Mental Health in Euphoria
Photographed by Cassidy Palmateer of Nyah Beavers, Sophie Dehn and Charlize Wright
By Cassidy Palmateer
When Euphoria first hit the HBO Max home page on June 16, 2019, the backlash was almost immediate. “How Much Teen Sex and Drugs Is Too Much?" was published on June 12 by representatives of the Hollywood Reporter who received access to the program prior to its official release. By June 17, an article titled “A Horrified Dad’s Guide to Not Watching ‘Euphoria’” had hit Ringer.com, warning parents against a show that was “a bottomless cesspool of underage debasement and debauchery.”
For those of us who had never once seen our struggles represented anywhere but the mirror, the show offered a firsthand glimpse of the pain many people go through every single day. While parents shuddered at how gory, excessive, dramatic, and downright naked the show was, others had tears in their eyes, watching a young Rue, played by Zendaya, methodically counting the panels of the ceiling light above the dinner table, unable to focus on what her mother is saying, breaking out in sobs when she is unable to complete the task. We watched in awe as mental health was finally accurately represented in a television show for young adults. Displaying the mental health struggles many face every day; Euphoria made an impact like no other television show ever has.
The show then jumps to a child’s therapy session, where Rue’s parents are told their child has OCD, anxiety, and possibly bipolar disorder. After helping to care for her father while he sluggishly succumbed to cancer at their home, we see a young Rue turn to pharmaceutical narcotics. In a beautifully illuminated scene that captures how Rue feels while high, she reveals that drugs are a way to temporarily turn her brain off, just for a second, as she continues to struggle with her battle. Rather than being a romanticization of drug use, they drastically cut from that scene to Rue entering rehab, and later show a graphic scene of her little sister, Gia, played by Storm Reid, finding Rue unconscious, and covered in vomit during an overdose. We watch Rue scream at her dealer and best friend, Fezco, played by Angus Cloud, blaming him for her withdrawals as she breaks down sobbing on his front step when he turns her away, refusing to sell to her any more with her current mental state. The program offers a raw look at the struggles many people face when after being diagnosed with a mental illness Around 1 in 4 individuals with serious mental illnesses, such as major depression, bipolar disorder, among many others, also struggle with substance abuse (Source).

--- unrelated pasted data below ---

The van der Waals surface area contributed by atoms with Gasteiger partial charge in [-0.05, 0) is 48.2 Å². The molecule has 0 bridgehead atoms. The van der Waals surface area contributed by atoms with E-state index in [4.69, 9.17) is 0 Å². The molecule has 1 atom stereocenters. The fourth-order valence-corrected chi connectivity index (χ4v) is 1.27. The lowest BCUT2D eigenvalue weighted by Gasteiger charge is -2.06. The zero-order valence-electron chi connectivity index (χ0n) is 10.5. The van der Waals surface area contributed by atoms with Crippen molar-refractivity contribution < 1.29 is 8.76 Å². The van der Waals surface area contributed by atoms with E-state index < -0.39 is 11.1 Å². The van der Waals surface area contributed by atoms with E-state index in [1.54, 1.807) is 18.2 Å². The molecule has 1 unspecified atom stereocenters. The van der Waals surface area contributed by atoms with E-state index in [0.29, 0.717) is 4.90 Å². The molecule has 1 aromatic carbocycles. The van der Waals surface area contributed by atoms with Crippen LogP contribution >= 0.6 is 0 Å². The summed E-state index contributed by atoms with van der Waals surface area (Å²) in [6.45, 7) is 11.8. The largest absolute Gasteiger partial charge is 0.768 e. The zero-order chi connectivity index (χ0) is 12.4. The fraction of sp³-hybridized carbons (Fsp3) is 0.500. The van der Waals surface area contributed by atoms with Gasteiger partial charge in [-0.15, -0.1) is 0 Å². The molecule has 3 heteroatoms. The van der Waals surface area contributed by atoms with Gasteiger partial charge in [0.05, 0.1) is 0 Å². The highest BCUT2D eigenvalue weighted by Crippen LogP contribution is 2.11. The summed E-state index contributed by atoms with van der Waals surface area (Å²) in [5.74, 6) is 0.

A scene that the dad of “A Horrified Dad’s Guide to Not Watching ‘Euphoria’” found particularly disturbing was that of Rue, fresh out of rehab, sneaking out to her childhood best friend Lexi’s house, played by Maude Apatow, to secure a clean urine sample to convince her mother of her sobriety. We see a glimpse of Rue and Lexi as children at a birthday party and see their now-estranged friendship as Rue begs her to please help her one last time. While I do not blame the writer of that article for finding the scene disturbing, I do blame them for missing the point entirely. That scene’s purpose is to be disturbing. It is a haunting reminder to many of us that struggle with mental illness, that while we all start out the innocent child at a birthday party, life can take many paths. While we must accept the possibility that we may end up like Lexi, writing a play in her room, some of us realize the possibility that we – or the ones we love – might end up like Rue. The scene contrasts our childhood self–image with the tragic detours that life frequently takes.